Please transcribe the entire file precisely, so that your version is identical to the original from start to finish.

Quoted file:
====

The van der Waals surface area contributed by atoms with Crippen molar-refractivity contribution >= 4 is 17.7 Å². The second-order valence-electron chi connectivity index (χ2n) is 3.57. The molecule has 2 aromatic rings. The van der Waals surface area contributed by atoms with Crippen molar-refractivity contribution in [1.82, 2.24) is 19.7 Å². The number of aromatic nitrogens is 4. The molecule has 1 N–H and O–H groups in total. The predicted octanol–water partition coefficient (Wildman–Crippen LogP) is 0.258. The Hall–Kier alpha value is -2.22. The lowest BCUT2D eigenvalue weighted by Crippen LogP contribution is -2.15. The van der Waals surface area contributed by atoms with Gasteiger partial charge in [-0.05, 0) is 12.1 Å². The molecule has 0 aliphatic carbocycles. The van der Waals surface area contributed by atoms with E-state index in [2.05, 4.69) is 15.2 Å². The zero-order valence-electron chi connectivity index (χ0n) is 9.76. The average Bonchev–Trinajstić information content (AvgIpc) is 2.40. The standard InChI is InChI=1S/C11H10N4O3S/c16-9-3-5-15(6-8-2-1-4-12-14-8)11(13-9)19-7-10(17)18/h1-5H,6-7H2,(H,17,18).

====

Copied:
The van der Waals surface area contributed by atoms with Crippen molar-refractivity contribution >= 4 is 17.7 Å². The second-order valence-electron chi connectivity index (χ2n) is 3.57. The molecule has 2 aromatic rings. The van der Waals surface area contributed by atoms with Crippen molar-refractivity contribution in [1.82, 2.24) is 19.7 Å². The number of aromatic nitrogens is 4. The molecule has 1 N–H and O–H groups in total. The predicted octanol–water partition coefficient (Wildman–Crippen LogP) is 0.258. The Hall–Kier alpha value is -2.22. The lowest BCUT2D eigenvalue weighted by Crippen LogP contribution is -2.15. The van der Waals surface area contributed by atoms with Gasteiger partial charge in [-0.05, 0) is 12.1 Å². The molecule has 0 aliphatic carbocycles. The van der Waals surface area contributed by atoms with E-state index in [2.05, 4.69) is 15.2 Å². The zero-order valence-electron chi connectivity index (χ0n) is 9.76. The average Bonchev–Trinajstić information content (AvgIpc) is 2.40. The standard InChI is InChI=1S/C11H10N4O3S/c16-9-3-5-15(6-8-2-1-4-12-14-8)11(13-9)19-7-10(17)18/h1-5H,6-7H2,(H,17,18).